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Letters to the editor

November 24, 2004

Why Democrats have jumped ship


To the editor:

Now that the election is over the pundits are still trying to figure out how and why it happened like it did. As a registered moderate-conservative Democrat of 49 years I have to say: "My hat is off to President Bush."

The man was blamed for just about everything from the Florida hurricanes to the collapse of Yankees in the ACLS. He certainly had a steep mountain to overcome: George Soros' millions, Michael Moore's propaganda movie, Dan Rather and CBS News, 60 Minutes, ABC News, NBC News, CNN, The New York Times, The LA Times, the Boston Globe, and of course "The Boss" and the Hollywood crowd, MoveOn.org, Al Gore, Bill Clinton, Charley Reese and it goes on and on.

He was compared to Hitler, called a liar, brain-dead and dumb. Well, maybe he isn't the smartest guy in the country, or as the elite liberal left likes to say: "He is not the sharpest knife in the drawer." But maybe, just maybe, he has that good ole common, down-home horse sense which often is better than being so brain smart which is why I say: "My hat is off to the man."

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I'm a part of that group of Democrats who have been disenfranchised from the Democratic Party ever since the liberal left "hijacked" the party, whose only place to turn to find the values we share is the Republican Party. I guess we are still called Reagan Democrats.

I feel that if this election proved one thing it was that the majority of Americans still cling to the values and ideals that our founding fathers laid down for us to follow.

I would like to say I now have more respect for Senator Kerry in that he chose not to drag this through the courts and put the American people through what they went through in the 2000 election.

As for the Democratic Party, if they continue to nominate those northeast left wing liberals, the fate of the party is going to be the same in 2008 as it was this year.

George Sword
Greencastle, Pa.




Days don't add up


To the editor:

It was painful to watch Washington County's Board of Education vote 6-0 at a recent meeting to raise substitute teacher pay on the basis of a presentation by Dr. Barkdoll providing no documentation for its necessity.

Not only did none of the numbers box, no BOE member even asked how the Washington County Public School System (WCPS) fulfillment rate of 97 percent compared to other school systems.

In fact, Berkeley County, W.Va., has a lower fulfillment rate. In fact, West Virginia requires a minimum of a bachelor's degree to substitute teach. In fact, West Virginia residents work in WCPS to earn the $7,000 to $8,000 more as full-time teachers.

In fact, Citicorp gives six paid days for a 250-day work year, while WCPS gives 10 days for a 190-day work year. Also, unused WCPS sick days are paid for at retirement at $25, so they are motivated to take the 10 days for an embedded 5 percent absenteeism rate with pay. (Board Member Bernadette Wagner's reaction to this was to suggest that we pay teachers an incentive for not using it!)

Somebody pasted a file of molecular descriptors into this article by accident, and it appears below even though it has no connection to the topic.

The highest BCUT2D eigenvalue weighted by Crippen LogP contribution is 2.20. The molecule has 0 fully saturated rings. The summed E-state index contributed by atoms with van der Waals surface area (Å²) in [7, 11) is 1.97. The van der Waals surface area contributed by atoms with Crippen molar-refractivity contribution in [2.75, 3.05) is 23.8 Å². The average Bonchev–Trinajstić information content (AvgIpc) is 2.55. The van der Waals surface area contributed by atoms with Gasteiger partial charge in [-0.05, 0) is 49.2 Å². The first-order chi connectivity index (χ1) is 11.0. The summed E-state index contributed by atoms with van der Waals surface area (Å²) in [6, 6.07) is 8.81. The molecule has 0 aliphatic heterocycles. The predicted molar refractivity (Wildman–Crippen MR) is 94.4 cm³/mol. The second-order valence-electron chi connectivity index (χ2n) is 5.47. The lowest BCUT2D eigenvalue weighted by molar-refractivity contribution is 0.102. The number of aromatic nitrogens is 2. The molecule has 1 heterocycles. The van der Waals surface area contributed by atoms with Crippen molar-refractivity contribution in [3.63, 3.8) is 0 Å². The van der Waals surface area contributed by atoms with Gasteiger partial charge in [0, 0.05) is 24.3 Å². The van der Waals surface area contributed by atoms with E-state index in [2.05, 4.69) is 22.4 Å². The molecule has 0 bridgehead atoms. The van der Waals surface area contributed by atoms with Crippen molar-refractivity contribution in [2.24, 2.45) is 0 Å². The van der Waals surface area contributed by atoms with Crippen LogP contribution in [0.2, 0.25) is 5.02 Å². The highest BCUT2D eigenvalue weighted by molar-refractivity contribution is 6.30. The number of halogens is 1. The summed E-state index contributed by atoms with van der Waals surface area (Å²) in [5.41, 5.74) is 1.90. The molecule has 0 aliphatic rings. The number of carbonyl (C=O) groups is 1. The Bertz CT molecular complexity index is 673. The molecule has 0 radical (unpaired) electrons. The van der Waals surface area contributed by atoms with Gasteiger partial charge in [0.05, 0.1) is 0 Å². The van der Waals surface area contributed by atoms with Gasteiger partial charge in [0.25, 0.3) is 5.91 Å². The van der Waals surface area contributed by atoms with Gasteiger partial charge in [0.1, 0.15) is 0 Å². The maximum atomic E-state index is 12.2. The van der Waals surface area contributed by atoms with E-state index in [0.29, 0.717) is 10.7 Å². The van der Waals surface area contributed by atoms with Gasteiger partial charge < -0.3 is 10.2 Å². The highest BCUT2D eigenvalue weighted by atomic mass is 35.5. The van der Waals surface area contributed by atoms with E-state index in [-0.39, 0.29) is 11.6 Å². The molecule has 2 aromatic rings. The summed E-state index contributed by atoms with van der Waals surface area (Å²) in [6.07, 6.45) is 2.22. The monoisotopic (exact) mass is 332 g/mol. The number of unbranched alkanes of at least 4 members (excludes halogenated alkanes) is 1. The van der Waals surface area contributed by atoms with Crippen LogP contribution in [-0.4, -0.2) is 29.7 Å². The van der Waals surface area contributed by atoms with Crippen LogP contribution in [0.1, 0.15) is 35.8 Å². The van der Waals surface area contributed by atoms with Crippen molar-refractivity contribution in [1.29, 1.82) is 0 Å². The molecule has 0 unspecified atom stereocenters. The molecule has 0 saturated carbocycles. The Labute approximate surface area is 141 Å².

The entire funding request was based on a time period of only 48 days in September and October. The figure of 10,696 absences was used, although data backs up only 6,281 of them. To suggest that four mandated teacher-training days - dates available, hence planned around, in advance - account for the difference is like emptying the ocean with a teacup.

Yet, on the basis of such anecdotal evidence as "believe me, it's a problem," the BOE agreed, unanimously again, to increase taxpayer costs by four times the inflation rate. Words fail me.

Tom Janus
Hagerstown




Growth must be paid for


To the editor:

I felt that it was important to clarify my statements a a recent joint meeting of the Washington County Board of Education and Washington County Commissioners that were taken out of context by The Herald-Mail reporter.

We were in a discussion relative to student enrollment growth, increasing subdivision development in the Robinwood area and the need for adequate planning and facilities to address growth in enrollment that will be a consequence of new housing starts.

When the subject of the potential new subdivision, Mount Aetna Farms, arose, I made the statement that approval of this annexation should be dependent on the city enacting an APFO ordinance to ensure that infrastructure and costs of accommodating so many new students in an already-overcrowded school area is covered.

I then made the statement that the subdivision should not be approved until such time as the above has been addressed.

The school system is not in the business of deciding or even recommending whether or not a new subdivision should be approved. We are, however, duty bound to protect the interests of our students and taxpayers and must advocate for the needs of the system.

Specifically, we are bound to insist that adequate public education facilities be funded to meet the needs of increased enrollment that is inevitable from new developments concurrent with the start of that development activity.

I regret that my statement as taken out of context to be construed as the school system is against that particular development, which is not the case.

G. William Blum Jr.
Chief Operating Officer
Washington County Schools
Hagerstown

(Editor's note: The Herald-Mail stands by its story and the quotes attributed to William Blum.)

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